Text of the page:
Why You are Wrong About Death and Aging. http://t.co/tK0WKPLePV— Aging Research News (@AGE) June 26, 2014
Khannea Suntzu • • Jun 26, 2014
The clock is ticking.
Aubrey was just there at the cusp of the new millennium to emphasize the point that conceivably someone can do this. He was the first to make this point in a particularly emphatic, plausible, rational manner. Any number of similarly talented, motivated, resourced people could have taken up this gauntlet. Aubrey was the first to do so, and there will be statues made of him for doing so.
Even if he dies from aging before His time.
And now he has taken up this challenge, millions will in fact take up this challenge in his footsteps. Aubrey de Grey will therefore be contemplated. This video will be reviewed for millenia.
Now we see the challenge clearly before us, and the clock has start ticking. Solving aging and reverse engineering youth is not an infinitely complex challenge. It may be a challenge that takes 20 years, or it may be a challenge that takes 200 years. It won't be a challenge that takes 500 years.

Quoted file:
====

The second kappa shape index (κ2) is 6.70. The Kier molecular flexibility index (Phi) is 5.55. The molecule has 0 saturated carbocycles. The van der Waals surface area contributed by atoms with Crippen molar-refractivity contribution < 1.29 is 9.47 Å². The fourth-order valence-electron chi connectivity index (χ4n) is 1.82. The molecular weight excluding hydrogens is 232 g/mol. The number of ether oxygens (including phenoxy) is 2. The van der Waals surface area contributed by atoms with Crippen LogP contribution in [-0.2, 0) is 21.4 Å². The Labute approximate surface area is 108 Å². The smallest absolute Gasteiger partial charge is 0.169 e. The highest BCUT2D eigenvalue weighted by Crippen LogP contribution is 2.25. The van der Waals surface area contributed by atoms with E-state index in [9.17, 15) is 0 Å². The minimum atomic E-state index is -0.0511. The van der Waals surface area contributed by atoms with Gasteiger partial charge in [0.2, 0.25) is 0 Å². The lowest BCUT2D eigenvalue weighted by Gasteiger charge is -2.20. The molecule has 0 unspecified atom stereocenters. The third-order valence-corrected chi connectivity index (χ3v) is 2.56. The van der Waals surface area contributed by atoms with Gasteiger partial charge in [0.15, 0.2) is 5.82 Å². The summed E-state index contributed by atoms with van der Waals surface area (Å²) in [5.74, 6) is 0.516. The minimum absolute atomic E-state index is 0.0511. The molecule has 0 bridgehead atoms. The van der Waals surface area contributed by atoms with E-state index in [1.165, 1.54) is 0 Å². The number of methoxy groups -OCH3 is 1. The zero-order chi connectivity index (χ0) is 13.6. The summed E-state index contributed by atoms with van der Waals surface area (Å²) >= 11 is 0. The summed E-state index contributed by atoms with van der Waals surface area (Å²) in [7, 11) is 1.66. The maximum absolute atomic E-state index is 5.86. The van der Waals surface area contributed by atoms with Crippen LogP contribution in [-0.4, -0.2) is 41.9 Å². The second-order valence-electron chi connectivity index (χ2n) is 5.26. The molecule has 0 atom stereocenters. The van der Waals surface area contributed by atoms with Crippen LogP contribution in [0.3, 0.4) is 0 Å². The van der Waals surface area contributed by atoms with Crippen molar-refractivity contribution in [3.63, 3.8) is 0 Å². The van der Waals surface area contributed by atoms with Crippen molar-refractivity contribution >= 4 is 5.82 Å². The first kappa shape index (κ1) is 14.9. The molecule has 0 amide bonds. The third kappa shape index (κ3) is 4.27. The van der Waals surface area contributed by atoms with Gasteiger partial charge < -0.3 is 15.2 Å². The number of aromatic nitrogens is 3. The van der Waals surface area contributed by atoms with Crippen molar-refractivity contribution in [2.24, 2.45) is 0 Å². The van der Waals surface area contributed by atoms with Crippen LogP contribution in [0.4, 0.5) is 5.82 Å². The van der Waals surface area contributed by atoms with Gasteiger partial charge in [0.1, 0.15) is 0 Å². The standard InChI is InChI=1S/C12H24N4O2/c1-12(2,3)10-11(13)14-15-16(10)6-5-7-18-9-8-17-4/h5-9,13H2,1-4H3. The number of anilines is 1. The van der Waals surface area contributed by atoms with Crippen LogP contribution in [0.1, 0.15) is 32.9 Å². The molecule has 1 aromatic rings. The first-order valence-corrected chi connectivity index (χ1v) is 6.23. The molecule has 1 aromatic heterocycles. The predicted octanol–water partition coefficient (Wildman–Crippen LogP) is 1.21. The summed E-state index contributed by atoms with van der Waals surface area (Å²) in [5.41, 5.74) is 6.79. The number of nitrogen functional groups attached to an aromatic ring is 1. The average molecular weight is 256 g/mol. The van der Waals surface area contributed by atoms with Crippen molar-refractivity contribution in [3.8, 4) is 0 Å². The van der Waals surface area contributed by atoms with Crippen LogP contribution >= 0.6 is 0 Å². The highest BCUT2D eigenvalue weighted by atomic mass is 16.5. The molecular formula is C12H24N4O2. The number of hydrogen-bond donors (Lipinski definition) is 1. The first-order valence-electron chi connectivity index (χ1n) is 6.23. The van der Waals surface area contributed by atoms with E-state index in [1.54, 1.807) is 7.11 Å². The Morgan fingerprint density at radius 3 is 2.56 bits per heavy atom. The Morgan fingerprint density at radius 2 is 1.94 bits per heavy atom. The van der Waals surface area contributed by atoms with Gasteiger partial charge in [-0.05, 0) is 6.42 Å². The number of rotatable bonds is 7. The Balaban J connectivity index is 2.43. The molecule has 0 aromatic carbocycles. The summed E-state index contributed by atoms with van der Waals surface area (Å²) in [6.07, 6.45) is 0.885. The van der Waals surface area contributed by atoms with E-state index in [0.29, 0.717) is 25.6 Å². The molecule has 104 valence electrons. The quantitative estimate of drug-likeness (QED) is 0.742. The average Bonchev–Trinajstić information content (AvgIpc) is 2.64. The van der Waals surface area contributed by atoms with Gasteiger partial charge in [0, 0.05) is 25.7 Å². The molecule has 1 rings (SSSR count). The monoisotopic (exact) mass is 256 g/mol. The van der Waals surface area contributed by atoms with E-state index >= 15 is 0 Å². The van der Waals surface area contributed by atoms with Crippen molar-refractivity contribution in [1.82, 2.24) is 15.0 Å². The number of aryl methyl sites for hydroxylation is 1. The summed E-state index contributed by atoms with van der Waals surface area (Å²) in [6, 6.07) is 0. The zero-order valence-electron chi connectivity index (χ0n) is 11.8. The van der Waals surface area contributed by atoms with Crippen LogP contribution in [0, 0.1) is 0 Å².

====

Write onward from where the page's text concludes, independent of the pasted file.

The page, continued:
That means, in all likelihood, somewhere this century there will be a person living well beyond a natural lifespan. In all likelihood it means that in a conceivably or inconceivably short (depending on your opinion) timespan, someone somewhere will implement treatments. These may initially be modest, expensive, painful or flawed treatments.
But pretty soon this will be a reality. And when it is, it will never go away again.
Many people might not like the idea, but that's just the way it is. They'll have to wrap their heads around it. They will just have to come to terms with this new outlandish motion.
Yesterday we were shackled to the ground and suddenly we can fly. A few decades later millions routinely fly. Yesterday people were imprisoned on the planet and now people can go to the moon.
Things change, and we adapt. The more things change the more they'll never be the same again.
The problem of life extension and rejuvenation in the long run isn't a problem of research grants or entropy or time or insurmountable laboratory odds. It is a matter of imagination. It is a matter of psychotherapy.
And that's the role the interviewer took - he played the unimaginative person. The interlocutor. The skeptic. The contemporary. The simplicius.
History will be shocked at this hesitancy, and one day it will be hard to understand this point of view. The future will say "what were these people thinking?"
The sooner the better.
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